(first posted 1/23/2018) Very thankfully, there are more than a few cable channels these days that specialize in reruns of shows I loved watching when I was growing up. This is not to say that I never watch new or recent shows. It’s just that many of them seem to have serial plotlines that require some sort of commitment to following both continuing storylines and character development. Usually, I just don’t have that kind of time (or lasting interest). Give me a good, old, “regular” half-hour show where all you need to know is contained within twenty-two minutes of dialogue. It doesn’t matter if I’ve seen a particular episode before – even twenty times. Part of the fun of watching again is remembering someone else’s reactions to a plotline, which were often just as humorous as the jokes themselves.
“Roseanne”, “The Cosby Show”, “Three’s Company”, “The Jeffersons”, all of these are classic shows that by the first four seconds into their theme songs, I’m already smiling from ear-to-ear. “Sanford & Son” was a sitcom I particularly liked, recognizing from my dad’s uncharacteristically enthusiastic reactions to Fred Sanford’s and Aunt Esther’s banter that these jokes and jabs being exchanged were a bit more on the naughty or cantankerous side. It’s funny to pick up on words and exchanges in these old episodes as an adult that I had missed as a kid. The dialogue was often written so well that it all still seems perfectly acceptable now to have allowed us kids to watch along with the grownups.
Last fall, this F-100 was parked down the street from my friends’ house which is, literally, right at the city limits of our hometown of Flint, Michigan. This truck looked instantly familiar. I couldn’t figure out if I was trying to make a mental Pixar connection (as in “Rusty” from the movie “Cars”), or something else. It soon dawned on me that this truck resembled Fred and Lamont Sanford’s old truck. Their workhorse was actually a 1951 Ford F-1, so this truck wasn’t an exact match of the one in that show. What I did think about, though, was that at the time “Sanford & Son” was on the air, that truck was just over twenty years old. This made me reflect that theirs had been a particularly well-preserved example for the ’70s, even for Los Angeles (where the show was set), as rustproofing has come a long way since then.
Garage and yard sales remain popular in the Flint area during summer and fall. My mom used to stop at them occasionally when I was growing up, but more often, my family would be hosting a garage sale of our own. Much like the bed of Fred’s old, red Ford would be piled high with people’s discarded things in the opening credits, all of our personal effects that were no longer wanted or needed would be on full display in our driveway or front lawn on several folding tables, tagged with unevenly torn pieces of masking tape which were haphazardly marked by my mom with prices that seemed completely arbitrary.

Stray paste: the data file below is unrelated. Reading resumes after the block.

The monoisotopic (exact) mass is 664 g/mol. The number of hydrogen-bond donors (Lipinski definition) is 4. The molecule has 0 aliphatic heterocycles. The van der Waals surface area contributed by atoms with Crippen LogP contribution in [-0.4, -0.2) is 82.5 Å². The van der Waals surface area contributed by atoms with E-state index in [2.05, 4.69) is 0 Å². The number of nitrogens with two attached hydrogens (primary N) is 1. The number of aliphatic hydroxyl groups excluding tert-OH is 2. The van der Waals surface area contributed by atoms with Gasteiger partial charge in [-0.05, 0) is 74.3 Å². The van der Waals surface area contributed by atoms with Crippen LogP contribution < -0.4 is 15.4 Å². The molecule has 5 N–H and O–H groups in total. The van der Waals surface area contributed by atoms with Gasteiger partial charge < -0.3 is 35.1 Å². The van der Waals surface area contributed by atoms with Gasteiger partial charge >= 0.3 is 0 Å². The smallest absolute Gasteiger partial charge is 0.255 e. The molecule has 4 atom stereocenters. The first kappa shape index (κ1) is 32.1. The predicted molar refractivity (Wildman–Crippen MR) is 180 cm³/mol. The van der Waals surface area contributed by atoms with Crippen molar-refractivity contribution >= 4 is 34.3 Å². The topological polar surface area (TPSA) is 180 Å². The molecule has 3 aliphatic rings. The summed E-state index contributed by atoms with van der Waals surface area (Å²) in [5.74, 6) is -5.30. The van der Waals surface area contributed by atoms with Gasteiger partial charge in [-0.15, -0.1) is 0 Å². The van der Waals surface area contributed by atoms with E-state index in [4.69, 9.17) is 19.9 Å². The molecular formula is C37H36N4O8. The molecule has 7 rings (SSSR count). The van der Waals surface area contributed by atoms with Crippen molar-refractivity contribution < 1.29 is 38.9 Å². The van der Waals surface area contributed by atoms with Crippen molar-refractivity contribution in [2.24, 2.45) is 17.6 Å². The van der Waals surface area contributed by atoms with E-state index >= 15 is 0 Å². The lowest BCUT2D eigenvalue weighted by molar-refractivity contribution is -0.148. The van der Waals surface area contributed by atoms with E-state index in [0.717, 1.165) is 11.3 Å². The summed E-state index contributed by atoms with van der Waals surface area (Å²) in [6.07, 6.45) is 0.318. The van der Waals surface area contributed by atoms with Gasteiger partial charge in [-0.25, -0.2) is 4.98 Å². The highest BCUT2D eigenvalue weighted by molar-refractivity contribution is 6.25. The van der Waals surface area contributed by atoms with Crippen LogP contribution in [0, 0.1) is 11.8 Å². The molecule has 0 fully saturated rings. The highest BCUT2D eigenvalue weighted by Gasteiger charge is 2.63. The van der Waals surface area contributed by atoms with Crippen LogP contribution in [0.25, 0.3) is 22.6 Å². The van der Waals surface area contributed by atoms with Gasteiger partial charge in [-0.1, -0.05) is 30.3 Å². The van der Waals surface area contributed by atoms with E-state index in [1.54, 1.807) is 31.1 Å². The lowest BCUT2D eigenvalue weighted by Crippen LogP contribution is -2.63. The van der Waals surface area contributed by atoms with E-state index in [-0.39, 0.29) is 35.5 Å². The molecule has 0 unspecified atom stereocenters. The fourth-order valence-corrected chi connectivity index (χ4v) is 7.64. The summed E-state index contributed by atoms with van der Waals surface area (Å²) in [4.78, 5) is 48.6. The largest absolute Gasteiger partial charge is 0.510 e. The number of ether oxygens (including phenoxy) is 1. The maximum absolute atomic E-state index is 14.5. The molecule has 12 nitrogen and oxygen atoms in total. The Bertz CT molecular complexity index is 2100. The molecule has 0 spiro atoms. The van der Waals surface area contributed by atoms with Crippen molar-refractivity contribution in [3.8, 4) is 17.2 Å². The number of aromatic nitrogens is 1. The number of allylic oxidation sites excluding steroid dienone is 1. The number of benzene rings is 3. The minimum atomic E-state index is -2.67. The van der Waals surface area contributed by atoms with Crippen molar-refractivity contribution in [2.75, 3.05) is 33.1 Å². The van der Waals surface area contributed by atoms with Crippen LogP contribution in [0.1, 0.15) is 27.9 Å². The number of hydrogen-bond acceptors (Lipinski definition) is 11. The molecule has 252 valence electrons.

“One dollar and twenty-five cents?” But I like that toy Firebird!” “You haven’t played with that in a year. Let someone else have it.” Our neighbors and other passers by got glimpses into our family life that were sometimes uncomfortable or embarrassing for me at the time. I mean, did any of our neighbors need to know that I had played with a Lite-Brite until I was nine? (Just so you know, I’ll go on record in 2018 as defending my love of that Lite-Brite!) In my own adulthood, I do now completely understand the importance of space in my house and of getting rid of things that aren’t needed.
I’ve made reference before in a previous piece that there have always been (and still are) a lot of old pickup trucks on the streets in the Flint area. Unlike this example, though, the vast majority of them seem to be branded as either Chevrolet or GMC. It was still a bit of a surprise to me to see a classic Ford pickup parked on the street, and I wondered if my friends’ neighbors might have been semi-recent transplants from another area of Michigan (i.e. Dearborn). No matter. Any old, classic, American-branded pickup is welcome here in hardworking Genesee County, Michigan. As for the original “Sanford” truck from the TV series, you should all be pleased to know it’s still alive, kicking, and making the rounds.
Just like our featured Ford truck, my family was a transplant to the Flint area, as neither Mom nor Dad have roots there. It’s where I’m from, though, and very proudly so. Never let anyone try to convince you not to take pride in where you come from, however you identify that place. Each of us is from somewhere, and many of us define “home” in different ways. Thankfully, there were kinder interactions in my parents’ household than what I observed in the fictional Sanford residence, but there’s something to be said for the authenticity of that dialogue… and the realness of the slight wear on this truck, which is clearly someone’s treasure.
(Flint suburb) Burton, Michigan.
Saturday, October 14, 2017.